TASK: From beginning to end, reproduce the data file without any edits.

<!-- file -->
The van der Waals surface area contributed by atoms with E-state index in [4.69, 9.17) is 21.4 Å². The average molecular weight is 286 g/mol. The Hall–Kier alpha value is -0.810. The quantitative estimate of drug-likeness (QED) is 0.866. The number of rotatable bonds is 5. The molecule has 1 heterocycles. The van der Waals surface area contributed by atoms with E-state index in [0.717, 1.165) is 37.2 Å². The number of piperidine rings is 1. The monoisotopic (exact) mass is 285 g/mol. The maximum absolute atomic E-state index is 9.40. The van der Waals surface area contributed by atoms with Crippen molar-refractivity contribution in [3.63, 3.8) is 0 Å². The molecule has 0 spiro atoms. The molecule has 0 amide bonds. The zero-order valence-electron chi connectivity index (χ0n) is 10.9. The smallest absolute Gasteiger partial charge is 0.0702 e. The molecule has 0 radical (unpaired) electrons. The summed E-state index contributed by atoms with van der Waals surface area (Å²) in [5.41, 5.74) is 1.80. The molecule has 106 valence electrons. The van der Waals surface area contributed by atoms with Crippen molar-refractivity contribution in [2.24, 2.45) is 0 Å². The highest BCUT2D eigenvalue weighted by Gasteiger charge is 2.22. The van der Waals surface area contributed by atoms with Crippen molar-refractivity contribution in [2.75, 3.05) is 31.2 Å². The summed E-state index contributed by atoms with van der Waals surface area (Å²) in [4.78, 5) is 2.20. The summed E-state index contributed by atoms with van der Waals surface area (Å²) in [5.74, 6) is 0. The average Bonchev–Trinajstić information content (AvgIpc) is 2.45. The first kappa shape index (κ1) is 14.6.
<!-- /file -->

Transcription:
The van der Waals surface area contributed by atoms with E-state index in [4.69, 9.17) is 21.4 Å². The average molecular weight is 286 g/mol. The Hall–Kier alpha value is -0.810. The quantitative estimate of drug-likeness (QED) is 0.866. The number of rotatable bonds is 5. The molecule has 1 heterocycles. The van der Waals surface area contributed by atoms with E-state index in [0.717, 1.165) is 37.2 Å². The number of piperidine rings is 1. The monoisotopic (exact) mass is 285 g/mol. The maximum absolute atomic E-state index is 9.40. The van der Waals surface area contributed by atoms with Crippen molar-refractivity contribution in [3.63, 3.8) is 0 Å². The molecule has 0 spiro atoms. The molecule has 0 amide bonds. The zero-order valence-electron chi connectivity index (χ0n) is 10.9. The smallest absolute Gasteiger partial charge is 0.0702 e. The molecule has 0 radical (unpaired) electrons. The summed E-state index contributed by atoms with van der Waals surface area (Å²) in [5.41, 5.74) is 1.80. The molecule has 106 valence electrons. The van der Waals surface area contributed by atoms with Crippen molar-refractivity contribution in [2.24, 2.45) is 0 Å². The highest BCUT2D eigenvalue weighted by Gasteiger charge is 2.22. The van der Waals surface area contributed by atoms with Crippen molar-refractivity contribution in [2.75, 3.05) is 31.2 Å². The summed E-state index contributed by atoms with van der Waals surface area (Å²) in [4.78, 5) is 2.20. The summed E-state index contributed by atoms with van der Waals surface area (Å²) in [5.74, 6) is 0. The average Bonchev–Trinajstić information content (AvgIpc) is 2.45. The first kappa shape index (κ1) is 14.6.